Rainmaster Lawn Systems

Serving Wisconsin and Minnesota

Call for a FREE Estimate 888.839.8484

Jump to Navigation

Monthly Archives: April 2014

Happy Earth Day!

Published on

It’s Earth Day!

What is Earth Day?

Earth Day is an annual observance celebrated on April 22.  Events are held worldwide to demonstrate support for environmental protection.

How did Earth Day start? 

Wisconsin Senator Gaylord Nelson and peace activist John McConnell proposed a day to honor the earth and the concept of peace.  In 1970, the first Earth Day was celebrated.  Nelson was later awarded the Presidential Medal of Freedom for recognition of his work.  Earth Day was then launched internationally in 1990 by Denis Hayes.  Millions of people worldwide now participate in Earth day.  The most common celebration is to plant a new tree.

So get off the internet and go outside and enjoy nature!  That is what today is all about!

Snow Mold?

Published on

Your lawn was perfect last fall. You spent all summer tenderly caring for your grass.  The harsh winter weather with it’s snow and ice arrived, but you weren’t worried.  You knew you had taken all the right steps to ensure a beautiful lawn in the spring.  But, as spring draws closer, you look through your window at your lawn and you can’t believe it.  There are large patches of matted, pale, straw-colored grass everywhere.  It’s Snow Mold!!


Snow Mold lawn disease can infect almost any grass that is subject to freezing temperatures and snow cover. It is often the first disease of the year and may cause your lawn to have circular, straw colored patches when the snow melts in the spring.  The patches can continue to enlarge if the grass stays cold and wet.  The grass is typically matted and the snow mold may begin to turn white.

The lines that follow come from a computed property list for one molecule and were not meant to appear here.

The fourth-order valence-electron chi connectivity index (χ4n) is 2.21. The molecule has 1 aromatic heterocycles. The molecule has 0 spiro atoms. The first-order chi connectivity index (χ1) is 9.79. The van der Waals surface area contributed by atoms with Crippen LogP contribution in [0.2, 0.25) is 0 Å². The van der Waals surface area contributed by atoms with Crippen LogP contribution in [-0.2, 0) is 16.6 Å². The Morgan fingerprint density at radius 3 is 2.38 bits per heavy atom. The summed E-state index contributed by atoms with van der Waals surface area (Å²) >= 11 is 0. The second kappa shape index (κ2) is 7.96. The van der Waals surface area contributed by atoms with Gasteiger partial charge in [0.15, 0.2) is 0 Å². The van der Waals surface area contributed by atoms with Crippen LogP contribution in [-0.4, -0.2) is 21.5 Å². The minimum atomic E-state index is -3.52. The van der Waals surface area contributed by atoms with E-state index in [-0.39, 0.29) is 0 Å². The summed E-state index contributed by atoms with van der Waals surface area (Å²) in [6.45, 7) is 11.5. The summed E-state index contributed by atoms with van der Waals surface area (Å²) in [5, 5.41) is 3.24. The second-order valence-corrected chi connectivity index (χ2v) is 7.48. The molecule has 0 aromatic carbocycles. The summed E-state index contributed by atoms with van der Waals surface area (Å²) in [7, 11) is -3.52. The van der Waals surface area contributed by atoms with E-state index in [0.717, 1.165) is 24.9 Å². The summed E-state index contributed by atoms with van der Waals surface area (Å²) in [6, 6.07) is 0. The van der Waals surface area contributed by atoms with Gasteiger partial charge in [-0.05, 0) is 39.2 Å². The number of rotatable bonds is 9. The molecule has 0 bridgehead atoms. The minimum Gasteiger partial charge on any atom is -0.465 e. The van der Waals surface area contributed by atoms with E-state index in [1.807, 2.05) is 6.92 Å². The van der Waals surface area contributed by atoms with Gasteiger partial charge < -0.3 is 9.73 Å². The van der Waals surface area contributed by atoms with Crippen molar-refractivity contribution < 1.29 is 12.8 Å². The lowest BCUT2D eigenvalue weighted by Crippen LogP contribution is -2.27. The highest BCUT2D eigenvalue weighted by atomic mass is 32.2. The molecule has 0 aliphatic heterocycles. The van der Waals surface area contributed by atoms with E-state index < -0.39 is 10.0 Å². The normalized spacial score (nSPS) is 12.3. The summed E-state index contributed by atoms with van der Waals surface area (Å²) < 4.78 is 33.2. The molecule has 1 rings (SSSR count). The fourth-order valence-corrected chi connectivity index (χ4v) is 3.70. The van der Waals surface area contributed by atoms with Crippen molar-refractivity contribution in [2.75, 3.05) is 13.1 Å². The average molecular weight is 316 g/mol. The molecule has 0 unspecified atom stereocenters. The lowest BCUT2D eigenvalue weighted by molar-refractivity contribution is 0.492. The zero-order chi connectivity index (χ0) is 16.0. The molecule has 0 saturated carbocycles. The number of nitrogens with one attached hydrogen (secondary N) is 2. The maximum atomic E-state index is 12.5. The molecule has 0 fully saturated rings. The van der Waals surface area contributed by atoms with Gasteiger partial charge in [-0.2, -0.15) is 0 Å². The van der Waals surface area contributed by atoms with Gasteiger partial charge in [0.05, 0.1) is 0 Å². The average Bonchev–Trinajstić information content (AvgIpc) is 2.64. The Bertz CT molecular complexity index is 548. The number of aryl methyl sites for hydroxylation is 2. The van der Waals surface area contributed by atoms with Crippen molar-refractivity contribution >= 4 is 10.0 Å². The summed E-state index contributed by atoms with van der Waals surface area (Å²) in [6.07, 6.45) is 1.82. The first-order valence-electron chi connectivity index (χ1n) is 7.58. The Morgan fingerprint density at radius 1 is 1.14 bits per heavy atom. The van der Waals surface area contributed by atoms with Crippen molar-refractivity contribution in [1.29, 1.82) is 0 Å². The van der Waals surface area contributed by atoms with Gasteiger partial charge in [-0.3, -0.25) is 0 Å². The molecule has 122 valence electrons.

Controlling snow mold is easy if the infection is not severe. Generally, the affected areas are just a little slower to green up.  A gentle raking of the matted area will loosen the grass and allow air to circulate near the grass roots, allowing it to grow. Be sure to rake lightly, so that the turf is not uprooted.  It is NOT recommended to use a power rake.  It is also a good idea to reduce any piles of snow that remain, especially in shady areas.  The longer the snow sits on the grass, the more likely that snow mold can develop.  The easiest way to reduce the snow piles is to simply spread the snow out to encourage quicker melting.


Snow mold does not occur in the lawn every year.  It is most common during years when an early, deep snow cover prevents the ground from freezing.  Preventive maintenance before lawn repair is needed is usually the best answer when dealing with most diseases. This is true for Snow Mold. Follow a balanced fertilization program that provides the necessary nutrients at the appropriate times of year. Thatch management is another important key in Snow Mold prevention. Practice core aeration of your lawn at least once a year to keep thatch levels below 1/2″. Another important factor is mowing the grass short before winter. Cut the lawn to 1-1/2 to 2” at the last mowing. This should be a gradual process and not a one-time exercise. Lower the height a notch a week until the mower is set at 1-1/2 to 2”. This will prevent the turf from laying over on itself, increasing the chance of Snow Mold.

Rainmaster Blog